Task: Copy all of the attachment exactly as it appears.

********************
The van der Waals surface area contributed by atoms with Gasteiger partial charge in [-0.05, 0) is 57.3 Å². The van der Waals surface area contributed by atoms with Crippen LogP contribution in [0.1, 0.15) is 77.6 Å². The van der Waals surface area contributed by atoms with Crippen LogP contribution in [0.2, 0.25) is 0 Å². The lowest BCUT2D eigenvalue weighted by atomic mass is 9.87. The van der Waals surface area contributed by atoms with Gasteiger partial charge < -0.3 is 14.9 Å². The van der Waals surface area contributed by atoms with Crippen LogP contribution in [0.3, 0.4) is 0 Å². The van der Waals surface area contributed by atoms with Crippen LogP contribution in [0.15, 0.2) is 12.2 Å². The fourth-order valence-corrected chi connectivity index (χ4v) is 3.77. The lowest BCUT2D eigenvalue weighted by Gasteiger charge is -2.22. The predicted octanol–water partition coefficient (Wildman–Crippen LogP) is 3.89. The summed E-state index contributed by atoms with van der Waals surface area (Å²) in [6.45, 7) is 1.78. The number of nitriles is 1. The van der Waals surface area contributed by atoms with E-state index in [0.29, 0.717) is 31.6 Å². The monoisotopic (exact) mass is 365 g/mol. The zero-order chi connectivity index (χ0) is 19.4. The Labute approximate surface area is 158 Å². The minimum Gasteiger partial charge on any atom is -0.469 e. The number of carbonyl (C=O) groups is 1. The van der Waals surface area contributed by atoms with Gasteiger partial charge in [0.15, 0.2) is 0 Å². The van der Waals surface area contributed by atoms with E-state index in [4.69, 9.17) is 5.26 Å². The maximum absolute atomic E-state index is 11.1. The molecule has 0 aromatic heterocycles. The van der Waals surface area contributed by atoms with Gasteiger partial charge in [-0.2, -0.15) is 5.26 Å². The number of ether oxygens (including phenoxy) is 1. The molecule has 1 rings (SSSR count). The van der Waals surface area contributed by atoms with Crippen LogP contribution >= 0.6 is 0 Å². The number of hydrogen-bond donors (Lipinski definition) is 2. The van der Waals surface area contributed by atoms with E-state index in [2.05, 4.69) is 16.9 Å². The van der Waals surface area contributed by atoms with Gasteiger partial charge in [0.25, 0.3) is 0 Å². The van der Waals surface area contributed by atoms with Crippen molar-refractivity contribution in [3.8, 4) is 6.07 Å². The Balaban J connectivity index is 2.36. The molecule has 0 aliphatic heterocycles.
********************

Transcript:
The van der Waals surface area contributed by atoms with Gasteiger partial charge in [-0.05, 0) is 57.3 Å². The van der Waals surface area contributed by atoms with Crippen LogP contribution in [0.1, 0.15) is 77.6 Å². The van der Waals surface area contributed by atoms with Crippen LogP contribution in [0.2, 0.25) is 0 Å². The lowest BCUT2D eigenvalue weighted by atomic mass is 9.87. The van der Waals surface area contributed by atoms with Gasteiger partial charge < -0.3 is 14.9 Å². The van der Waals surface area contributed by atoms with Crippen LogP contribution in [0.3, 0.4) is 0 Å². The van der Waals surface area contributed by atoms with Crippen LogP contribution in [0.15, 0.2) is 12.2 Å². The fourth-order valence-corrected chi connectivity index (χ4v) is 3.77. The lowest BCUT2D eigenvalue weighted by Gasteiger charge is -2.22. The predicted octanol–water partition coefficient (Wildman–Crippen LogP) is 3.89. The summed E-state index contributed by atoms with van der Waals surface area (Å²) in [6.45, 7) is 1.78. The number of nitriles is 1. The van der Waals surface area contributed by atoms with E-state index in [0.29, 0.717) is 31.6 Å². The monoisotopic (exact) mass is 365 g/mol. The zero-order chi connectivity index (χ0) is 19.4. The Labute approximate surface area is 158 Å². The minimum Gasteiger partial charge on any atom is -0.469 e. The number of carbonyl (C=O) groups is 1. The van der Waals surface area contributed by atoms with Gasteiger partial charge in [0.15, 0.2) is 0 Å². The van der Waals surface area contributed by atoms with E-state index in [4.69, 9.17) is 5.26 Å². The maximum absolute atomic E-state index is 11.1. The molecule has 0 aromatic heterocycles. The van der Waals surface area contributed by atoms with Gasteiger partial charge in [-0.2, -0.15) is 5.26 Å². The number of ether oxygens (including phenoxy) is 1. The molecule has 1 rings (SSSR count). The van der Waals surface area contributed by atoms with Crippen LogP contribution >= 0.6 is 0 Å². The number of hydrogen-bond donors (Lipinski definition) is 2. The van der Waals surface area contributed by atoms with E-state index in [2.05, 4.69) is 16.9 Å². The van der Waals surface area contributed by atoms with Gasteiger partial charge in [0.25, 0.3) is 0 Å². The van der Waals surface area contributed by atoms with Crippen molar-refractivity contribution in [3.8, 4) is 6.07 Å². The Balaban J connectivity index is 2.36. The molecule has 0 aliphatic heterocycles.